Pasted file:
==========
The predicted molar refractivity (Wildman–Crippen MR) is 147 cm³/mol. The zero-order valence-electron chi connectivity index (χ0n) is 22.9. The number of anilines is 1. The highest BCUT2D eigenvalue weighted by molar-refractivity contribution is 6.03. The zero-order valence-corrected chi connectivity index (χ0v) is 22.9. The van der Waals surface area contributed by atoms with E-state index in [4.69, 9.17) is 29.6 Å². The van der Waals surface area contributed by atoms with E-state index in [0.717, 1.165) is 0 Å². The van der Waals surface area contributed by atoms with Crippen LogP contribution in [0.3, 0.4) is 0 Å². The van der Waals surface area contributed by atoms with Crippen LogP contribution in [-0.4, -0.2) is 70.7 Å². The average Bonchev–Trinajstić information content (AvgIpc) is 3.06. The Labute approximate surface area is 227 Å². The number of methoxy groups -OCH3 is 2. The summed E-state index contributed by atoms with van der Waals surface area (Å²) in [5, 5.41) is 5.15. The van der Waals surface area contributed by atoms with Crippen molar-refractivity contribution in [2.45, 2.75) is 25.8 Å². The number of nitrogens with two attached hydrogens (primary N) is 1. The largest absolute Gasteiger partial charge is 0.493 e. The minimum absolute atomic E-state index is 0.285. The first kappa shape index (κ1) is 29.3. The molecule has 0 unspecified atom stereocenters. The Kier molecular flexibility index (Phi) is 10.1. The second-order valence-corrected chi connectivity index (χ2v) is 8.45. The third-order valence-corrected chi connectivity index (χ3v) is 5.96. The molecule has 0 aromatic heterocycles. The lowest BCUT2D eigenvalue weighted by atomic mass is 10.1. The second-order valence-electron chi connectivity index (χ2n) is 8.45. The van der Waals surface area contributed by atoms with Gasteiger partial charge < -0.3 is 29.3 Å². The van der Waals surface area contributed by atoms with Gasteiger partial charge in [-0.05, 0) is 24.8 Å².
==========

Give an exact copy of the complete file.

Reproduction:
The predicted molar refractivity (Wildman–Crippen MR) is 147 cm³/mol. The zero-order valence-electron chi connectivity index (χ0n) is 22.9. The number of anilines is 1. The highest BCUT2D eigenvalue weighted by molar-refractivity contribution is 6.03. The zero-order valence-corrected chi connectivity index (χ0v) is 22.9. The van der Waals surface area contributed by atoms with E-state index in [4.69, 9.17) is 29.6 Å². The van der Waals surface area contributed by atoms with E-state index in [0.717, 1.165) is 0 Å². The van der Waals surface area contributed by atoms with Crippen LogP contribution in [0.3, 0.4) is 0 Å². The van der Waals surface area contributed by atoms with Crippen LogP contribution in [-0.4, -0.2) is 70.7 Å². The average Bonchev–Trinajstić information content (AvgIpc) is 3.06. The Labute approximate surface area is 227 Å². The number of methoxy groups -OCH3 is 2. The summed E-state index contributed by atoms with van der Waals surface area (Å²) in [5, 5.41) is 5.15. The van der Waals surface area contributed by atoms with Crippen molar-refractivity contribution in [2.45, 2.75) is 25.8 Å². The number of nitrogens with two attached hydrogens (primary N) is 1. The largest absolute Gasteiger partial charge is 0.493 e. The minimum absolute atomic E-state index is 0.285. The first kappa shape index (κ1) is 29.3. The molecule has 0 unspecified atom stereocenters. The Kier molecular flexibility index (Phi) is 10.1. The second-order valence-corrected chi connectivity index (χ2v) is 8.45. The third-order valence-corrected chi connectivity index (χ3v) is 5.96. The molecule has 0 aromatic heterocycles. The lowest BCUT2D eigenvalue weighted by atomic mass is 10.1. The second-order valence-electron chi connectivity index (χ2n) is 8.45. The van der Waals surface area contributed by atoms with Gasteiger partial charge < -0.3 is 29.3 Å². The van der Waals surface area contributed by atoms with Gasteiger partial charge in [-0.05, 0) is 24.8 Å².